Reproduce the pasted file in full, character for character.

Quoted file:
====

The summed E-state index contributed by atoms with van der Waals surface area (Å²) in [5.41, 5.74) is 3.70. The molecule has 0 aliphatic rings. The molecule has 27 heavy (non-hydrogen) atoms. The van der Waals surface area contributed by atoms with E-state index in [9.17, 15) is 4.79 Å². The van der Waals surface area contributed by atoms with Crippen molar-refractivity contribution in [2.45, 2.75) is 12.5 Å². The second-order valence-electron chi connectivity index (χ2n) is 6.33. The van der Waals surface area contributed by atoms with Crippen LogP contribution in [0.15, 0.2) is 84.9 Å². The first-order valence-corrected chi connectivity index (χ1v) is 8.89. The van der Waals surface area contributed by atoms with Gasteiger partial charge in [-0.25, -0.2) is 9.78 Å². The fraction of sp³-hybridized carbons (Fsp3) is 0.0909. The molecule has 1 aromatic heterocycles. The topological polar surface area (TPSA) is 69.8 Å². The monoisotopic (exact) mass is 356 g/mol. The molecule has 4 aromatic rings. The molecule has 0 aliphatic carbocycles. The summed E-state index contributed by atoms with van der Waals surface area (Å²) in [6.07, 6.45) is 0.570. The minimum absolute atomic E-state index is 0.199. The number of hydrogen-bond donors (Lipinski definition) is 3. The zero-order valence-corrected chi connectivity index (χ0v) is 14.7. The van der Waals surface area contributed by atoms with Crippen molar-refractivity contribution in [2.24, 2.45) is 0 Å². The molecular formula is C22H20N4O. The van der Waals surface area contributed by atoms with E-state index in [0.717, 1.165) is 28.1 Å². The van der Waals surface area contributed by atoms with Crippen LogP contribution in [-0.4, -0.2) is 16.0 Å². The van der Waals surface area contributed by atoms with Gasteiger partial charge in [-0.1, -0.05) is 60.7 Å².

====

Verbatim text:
The summed E-state index contributed by atoms with van der Waals surface area (Å²) in [5.41, 5.74) is 3.70. The molecule has 0 aliphatic rings. The molecule has 27 heavy (non-hydrogen) atoms. The van der Waals surface area contributed by atoms with E-state index in [9.17, 15) is 4.79 Å². The van der Waals surface area contributed by atoms with Crippen molar-refractivity contribution in [2.45, 2.75) is 12.5 Å². The second-order valence-electron chi connectivity index (χ2n) is 6.33. The van der Waals surface area contributed by atoms with Crippen LogP contribution in [0.15, 0.2) is 84.9 Å². The first-order valence-corrected chi connectivity index (χ1v) is 8.89. The van der Waals surface area contributed by atoms with Gasteiger partial charge in [-0.25, -0.2) is 9.78 Å². The fraction of sp³-hybridized carbons (Fsp3) is 0.0909. The molecule has 1 aromatic heterocycles. The topological polar surface area (TPSA) is 69.8 Å². The monoisotopic (exact) mass is 356 g/mol. The molecule has 4 aromatic rings. The molecule has 0 aliphatic carbocycles. The summed E-state index contributed by atoms with van der Waals surface area (Å²) in [6.07, 6.45) is 0.570. The minimum absolute atomic E-state index is 0.199. The number of hydrogen-bond donors (Lipinski definition) is 3. The zero-order valence-corrected chi connectivity index (χ0v) is 14.7. The van der Waals surface area contributed by atoms with Crippen molar-refractivity contribution in [2.24, 2.45) is 0 Å². The molecular formula is C22H20N4O. The van der Waals surface area contributed by atoms with E-state index in [0.717, 1.165) is 28.1 Å². The van der Waals surface area contributed by atoms with Crippen LogP contribution in [-0.4, -0.2) is 16.0 Å². The van der Waals surface area contributed by atoms with Gasteiger partial charge in [-0.1, -0.05) is 60.7 Å².